Field Report, January 27 & 28, 2014

My afternoon Max rides have been fairly uneventful lately, save for the fact that I find myself being hit on by younger men.

The first time this happened was about two weeks ago, post-miscarriage and breakup.  I was attempting to remain absorbed in my book while this young man sitting next to me attempted to use any opportunity to start conversation.   He seemed very sweet, perhaps in his early to mid-20s, and I tried to remain polite, but I really had no interest in chatting.  He kept asking me questions about where I am headed, what book was I reading, what other books do I like to read, etc.

I would answer each question with a polite smile, and then turn back to my book.  Undaunted, he would then ask another question.  It took all I had not to be like, “Bitch please, can’t you see I’m busy trying to read my mutherfuckin’ book on this motherfuckin’ train?!”

But he had kind eyes, and I’m far too nice to ever actually say that to another human being.  It was close to his stop, and he gathered his things.  “What was your name?” he asked.  I told him, and then he told me his, but I cannot remember what it was.  He then looked at me expectantly, as if I was going to offer my number or ask for his, or perhaps get off at his stop and we could go get an ice cream cone together.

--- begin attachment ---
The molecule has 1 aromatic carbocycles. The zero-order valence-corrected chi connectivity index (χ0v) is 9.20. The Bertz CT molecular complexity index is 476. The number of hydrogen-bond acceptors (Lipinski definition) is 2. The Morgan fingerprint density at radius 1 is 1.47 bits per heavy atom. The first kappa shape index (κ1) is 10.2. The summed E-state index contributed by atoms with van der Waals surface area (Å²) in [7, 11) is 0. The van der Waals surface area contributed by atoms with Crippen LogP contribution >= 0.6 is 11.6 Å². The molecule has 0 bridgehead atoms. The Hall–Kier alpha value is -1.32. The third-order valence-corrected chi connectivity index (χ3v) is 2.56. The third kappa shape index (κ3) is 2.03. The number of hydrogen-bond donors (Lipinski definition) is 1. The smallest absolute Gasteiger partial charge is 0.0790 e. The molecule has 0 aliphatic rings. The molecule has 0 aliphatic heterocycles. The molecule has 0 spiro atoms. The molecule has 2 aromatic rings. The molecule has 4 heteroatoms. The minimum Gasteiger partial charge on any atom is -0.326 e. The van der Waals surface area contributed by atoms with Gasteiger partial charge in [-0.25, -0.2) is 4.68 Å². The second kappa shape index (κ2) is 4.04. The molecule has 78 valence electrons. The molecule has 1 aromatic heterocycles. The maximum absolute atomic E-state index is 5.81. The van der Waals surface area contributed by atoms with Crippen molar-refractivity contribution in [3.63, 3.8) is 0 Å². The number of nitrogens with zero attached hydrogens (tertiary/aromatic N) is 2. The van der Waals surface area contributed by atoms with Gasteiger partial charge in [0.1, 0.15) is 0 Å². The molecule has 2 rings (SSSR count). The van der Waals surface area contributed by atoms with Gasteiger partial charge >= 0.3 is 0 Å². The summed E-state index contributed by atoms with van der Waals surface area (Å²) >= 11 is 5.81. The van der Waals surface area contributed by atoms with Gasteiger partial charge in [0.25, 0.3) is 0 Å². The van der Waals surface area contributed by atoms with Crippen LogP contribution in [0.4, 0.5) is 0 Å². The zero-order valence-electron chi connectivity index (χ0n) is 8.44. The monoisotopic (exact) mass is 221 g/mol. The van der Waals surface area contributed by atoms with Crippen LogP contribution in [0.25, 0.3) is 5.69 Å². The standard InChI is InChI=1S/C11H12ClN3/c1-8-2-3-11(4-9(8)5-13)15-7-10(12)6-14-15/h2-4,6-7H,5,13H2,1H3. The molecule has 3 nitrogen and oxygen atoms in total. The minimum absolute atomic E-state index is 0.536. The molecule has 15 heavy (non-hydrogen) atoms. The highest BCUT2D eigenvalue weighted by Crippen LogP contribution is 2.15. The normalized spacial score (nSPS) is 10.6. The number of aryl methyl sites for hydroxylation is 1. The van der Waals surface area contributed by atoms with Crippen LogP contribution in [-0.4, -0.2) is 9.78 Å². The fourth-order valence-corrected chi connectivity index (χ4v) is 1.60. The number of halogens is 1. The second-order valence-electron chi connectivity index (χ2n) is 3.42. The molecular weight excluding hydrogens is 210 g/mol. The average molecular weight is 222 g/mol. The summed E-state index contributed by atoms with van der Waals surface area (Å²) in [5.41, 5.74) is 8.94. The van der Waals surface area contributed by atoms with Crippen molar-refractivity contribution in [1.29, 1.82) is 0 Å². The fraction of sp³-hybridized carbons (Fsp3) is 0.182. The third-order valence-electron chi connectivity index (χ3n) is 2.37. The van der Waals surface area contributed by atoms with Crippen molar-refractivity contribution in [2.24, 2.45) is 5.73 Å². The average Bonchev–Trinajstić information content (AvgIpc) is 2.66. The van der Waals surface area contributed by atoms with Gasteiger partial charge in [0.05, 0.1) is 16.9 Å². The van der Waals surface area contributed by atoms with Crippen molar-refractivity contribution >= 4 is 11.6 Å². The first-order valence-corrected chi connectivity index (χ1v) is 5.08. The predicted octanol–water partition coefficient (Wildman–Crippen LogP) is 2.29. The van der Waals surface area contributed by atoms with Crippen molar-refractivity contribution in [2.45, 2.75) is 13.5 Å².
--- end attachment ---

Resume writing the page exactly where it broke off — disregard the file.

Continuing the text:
At this point, my attitude softened, and I just wanted to say, “Look, son, you have no idea where I’ve been and what I’ve seen.   Save yourself and find a nice girl.”

I told him goodbye, and he gave me a disappointed smile, and left the train.

Incident number two occurred last night.  I was absorbed in my Twitter feed, when a young man sat next to me.  The very first thing I noticed was that he reeked of cigarettes.  I am fairly certain he jumped out of the shower, and while still damp, rolled around in an ashtray, and then put his clothes on.

I looked at him out of the corner of my eye.  Young man, dressed decently, with a backpack.  He was shoving a soft drink cup into his pocket, the loud distraction causing me to turn and completely look at him.  I gave a polite smile and turned back to my phone.

“Are you a student?”


“No, I’m not. I work in the Lloyd District.” I said.  At this point I gripped my phone tighter, in case he was an Apple Pickin’ Asshole.  (“Apple Picking” occurs when the train’s doors open, someone capitalizes on your distraction and grabs your phone and runs off the train.)

“Oh, what do you do?” 

“I work for the state.”

“Oh, nice.  I’m a student at PSU.  I’m just a few classes away from getting my sociology degree.”

“That’s great, congratulations.”  I really didn’t want to keep engaging him in conversation, so I would look back at my phone with each answer.  This did not deter him. 

“I’m planning on pursuing a medical degree.”

I looked up at this young man, mid to late 20s, and gave him a head to toe scan.  Leather jacket, dark hoodie underneath with the hood up, black jeans, slight facial hair, and eyes that revealed a level of stoned I haven’t seen since my restaurant days.

If this is the future of medical care in America, I’m moving to Europe.